Don't Be S.A.D. - 3 Ways Testosterone Can Benefit Winter Woes

Living in areas where the temperature fluctuates enough to produce freezing or near freezing temperatures leaves the body feeling weary: for most of us at least. ‘Most of us,’ meaning that if your hormones are optimized, some of the seasonal ills won’t affect you quite as much as others who are not addressing their declining hormone levels. This is especially true for anyone over 40.

Here are 3 improvements that testosterone, specifically, can assist during these months, and this is true for both men and women.

Seasonal Affective Disorder (SAD)

Decreased levels of testosterone in the body can have an important negative impact on mood. Many people suffer from SAD, and most don’t know what it’s called, but they know they don't feel 'right.' Here's definition from the National Association of Mental Illness (NAMI). Several reasons surround this mental state during winter months, however, there is actually science behind it. The reason for this is that the brain contains testosterone receptors. When testosterone is produced and travels to the brain, it finds these receptors. The impact of testosterone when it attaches to the receptors in the brain is a feeling of enhanced mood and happiness. Here’s a study from the NCBI:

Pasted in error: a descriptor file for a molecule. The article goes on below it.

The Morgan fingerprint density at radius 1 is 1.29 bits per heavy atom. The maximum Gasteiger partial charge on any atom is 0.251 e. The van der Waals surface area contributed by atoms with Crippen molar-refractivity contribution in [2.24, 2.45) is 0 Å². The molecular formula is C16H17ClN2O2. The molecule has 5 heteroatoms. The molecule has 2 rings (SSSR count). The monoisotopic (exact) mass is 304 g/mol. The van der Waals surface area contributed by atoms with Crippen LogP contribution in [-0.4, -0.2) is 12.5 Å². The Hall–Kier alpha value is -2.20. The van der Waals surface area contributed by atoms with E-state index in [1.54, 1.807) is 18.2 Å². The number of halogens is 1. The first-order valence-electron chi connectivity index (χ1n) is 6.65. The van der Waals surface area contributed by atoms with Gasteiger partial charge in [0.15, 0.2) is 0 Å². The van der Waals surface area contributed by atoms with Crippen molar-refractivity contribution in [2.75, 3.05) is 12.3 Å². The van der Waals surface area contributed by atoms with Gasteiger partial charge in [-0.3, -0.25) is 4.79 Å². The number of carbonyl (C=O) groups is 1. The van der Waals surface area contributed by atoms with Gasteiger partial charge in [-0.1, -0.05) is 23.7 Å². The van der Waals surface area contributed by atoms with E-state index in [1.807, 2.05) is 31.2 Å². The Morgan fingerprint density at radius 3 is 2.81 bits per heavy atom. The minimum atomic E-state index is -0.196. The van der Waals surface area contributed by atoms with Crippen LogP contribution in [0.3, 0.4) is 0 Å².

There’s also scientific evidence that testosterone treatment can be effective on a sunken mood when antidepressants just don’t seem to be working. Click here to read about a study with 600 Dutch men.

It’s not just testosterone either. Vitamin D levels affect this as well. This can be attributed to lack of sunlight in these months. Liquid Vitamin D supplementation can help with this.

Baby It’s Cold Inside

If you find yourself really cold (hands, feet), even inside, you could be suffering from LowT.

Get Me Out of Here!

LowT can also cause increased levels of anxiety. Anxiety can increase with cabin fever and lack of exercise. Optimal levels can reduce anxiety, allowing persons to settle down more, and be able to enjoy more relaxing activities like reading or meditation.

These are just a few of the benefits TRT can provide for both men and women. Don’t know your levels? Our hormone questionnaires can give you an idea, but a blood test is more accurate. To get a bird's eye view of your levels, click here. And if you’d like to know for sure, click here to schedule a blood analysis.